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#BlackHairChallenge Celebrates The Beauty Of Black Hair

Yasss! This is what I love about my beautiful versatile Afro hair. I can have it in its natural curls, straighten it, relax it, cornrow it, have it in faux locs, pick and drop….the list is just fabulously long and I’m here for it!

Even though Black women spend an estimated $7.5 billion annually on hair products than their non-Black counterparts, we are often overlooked by mainstream beauty ads.

But the #BlackHairChallenge is trying to change that. Started by Twitter user @melaninmamis, the challenge sees people sharing four pictures or more of their different hairstyles.

The challenge was an instant hit – trending on worldwide on Twitter. The aim of this hashtag was to raise awareness of people with afro-textured hair and to celebrate our unique hairstyles.

People from all over the world participated. Although four hairstyles were the required number of photos needed for the challenge, many posted dozens of pictures of themselves in one tweet.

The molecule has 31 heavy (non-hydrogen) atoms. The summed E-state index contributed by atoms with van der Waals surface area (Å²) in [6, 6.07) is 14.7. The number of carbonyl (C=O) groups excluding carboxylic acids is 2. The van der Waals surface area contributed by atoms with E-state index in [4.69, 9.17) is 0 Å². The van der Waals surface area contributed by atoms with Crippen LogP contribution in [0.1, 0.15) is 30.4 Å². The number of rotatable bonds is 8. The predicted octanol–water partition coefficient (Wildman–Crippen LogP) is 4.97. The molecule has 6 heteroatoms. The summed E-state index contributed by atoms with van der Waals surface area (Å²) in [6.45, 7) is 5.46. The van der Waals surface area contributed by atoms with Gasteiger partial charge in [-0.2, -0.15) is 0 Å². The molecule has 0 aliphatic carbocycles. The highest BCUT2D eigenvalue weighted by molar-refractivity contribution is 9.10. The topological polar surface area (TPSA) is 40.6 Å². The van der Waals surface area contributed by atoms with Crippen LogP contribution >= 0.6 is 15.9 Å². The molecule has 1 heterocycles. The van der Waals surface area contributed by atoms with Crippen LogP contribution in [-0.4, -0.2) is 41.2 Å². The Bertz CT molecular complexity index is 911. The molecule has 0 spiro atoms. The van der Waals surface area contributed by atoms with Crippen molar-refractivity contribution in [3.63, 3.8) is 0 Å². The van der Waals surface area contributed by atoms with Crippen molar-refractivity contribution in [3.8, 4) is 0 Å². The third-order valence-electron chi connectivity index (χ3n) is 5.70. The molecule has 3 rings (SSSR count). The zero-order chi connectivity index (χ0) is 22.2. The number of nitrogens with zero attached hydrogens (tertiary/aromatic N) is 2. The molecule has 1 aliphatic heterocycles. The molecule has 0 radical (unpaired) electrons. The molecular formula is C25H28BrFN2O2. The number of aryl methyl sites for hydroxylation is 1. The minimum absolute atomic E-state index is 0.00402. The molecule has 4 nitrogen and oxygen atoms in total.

This is the latest in a long line of challenges on social media – but this by far has got to be my favorite one.

It is wonderful to see black people be proud of their heritage and show how diverse and beautiful our culture can be.

If you’re thinking that this really shouldn’t be a big deal, earlier this month, two girls in Massachusetts were kicked off their sports teams and banned from attending prom if they didn’t stop wearing their hair in braids.

And a Floridian teen was told by her high school principal that her natural Afro was a ‘distraction’ to fellow students and must be ‘fixed.’

According to NPR, a study about people’s perceptions of black hair showed that “a majority of people, regardless of race and gender, hold some bias towards women of color based on their hair.”

And in 2014, the American military faced backlash after revamping their style guidelines. They banned many natural hair styles, including twists, dreadlocks and large cornrows in the process.

They were then forced to removed racially insensitive phrases like “matted and unkempt” from its guidelines when describing the styles. 

So over the next few days, take time not only to appreciate the #blackhairchallenge but your own big, beautiful black hair – no matter how you wear it.

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